Paul writes in the ninth chapter of Romans, "What if God, desiring to show his wrath and to make known his power, has endured with much patience vessels of wrath prepared for destruction, in order to make known the riches of his glory for vessels of mercy, which he has prepared beforehand for glory..."  What inspires and reveals the glory of a kingdom more than a military victory?  We don't have to see the battle take place, we just have to know that its happening, like in 1666 when the English sailed out to battle the Dutch, the people of London couldn't witness the battle but they would hear back of the victories.  We can't see the battles, but the scriptures tell us that we are on the right side, and that our kingdom is and will be victorious.

We must not think the war between angels and demons should be the focus of our attention.  Many think the Christian life is about commanding angels to do our bidding and to rebuke the demons.  If something terrible happens to believers, our first reaction is to think there's a demon involved and get to work in spiritual warfare.  Remember, God disciplines those he loves, and he allows evil to happen as chastisement for believers and judgment on unbelievers.  Pray to God, not to demons or even good angels.  We are aware that the battle is happening, and that is enough, because the real purpose of knowing that such is taking place in the spiritual realm is to turn our attention back to Jesus Christ.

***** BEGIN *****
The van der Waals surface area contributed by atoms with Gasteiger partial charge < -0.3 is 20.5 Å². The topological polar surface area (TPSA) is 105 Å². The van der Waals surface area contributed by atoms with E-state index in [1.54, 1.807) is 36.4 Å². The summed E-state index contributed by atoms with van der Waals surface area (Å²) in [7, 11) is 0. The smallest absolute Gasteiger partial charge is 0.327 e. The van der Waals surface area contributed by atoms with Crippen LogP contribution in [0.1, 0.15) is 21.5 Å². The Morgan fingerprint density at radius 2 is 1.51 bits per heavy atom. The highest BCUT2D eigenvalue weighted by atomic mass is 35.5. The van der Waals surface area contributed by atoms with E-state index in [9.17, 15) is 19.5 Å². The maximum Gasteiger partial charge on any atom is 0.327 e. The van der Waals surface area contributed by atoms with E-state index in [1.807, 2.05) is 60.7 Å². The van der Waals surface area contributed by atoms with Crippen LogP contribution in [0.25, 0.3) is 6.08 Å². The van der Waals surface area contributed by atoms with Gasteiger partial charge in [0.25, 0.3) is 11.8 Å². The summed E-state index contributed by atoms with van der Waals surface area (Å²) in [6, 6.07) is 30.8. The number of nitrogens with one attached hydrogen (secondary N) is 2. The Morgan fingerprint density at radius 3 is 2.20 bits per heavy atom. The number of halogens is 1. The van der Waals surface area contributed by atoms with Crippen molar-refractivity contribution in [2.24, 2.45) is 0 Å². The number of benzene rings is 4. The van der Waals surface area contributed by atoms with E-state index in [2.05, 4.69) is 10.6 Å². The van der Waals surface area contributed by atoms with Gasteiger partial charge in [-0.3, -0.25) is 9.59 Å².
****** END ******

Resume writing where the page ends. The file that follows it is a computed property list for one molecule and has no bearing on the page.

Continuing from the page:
Even the angels are types and shadows of Christ, doing battle on our behalf, just as Christ did against the devil, rescuing us from Satan's clutches by the sacrifice of himself on the cross at cavalry.  The vision that Daniel is given of the supernatural, revealed to us today in the pages of scripture, is another aid, pointing us to Christ and the foot of the cross.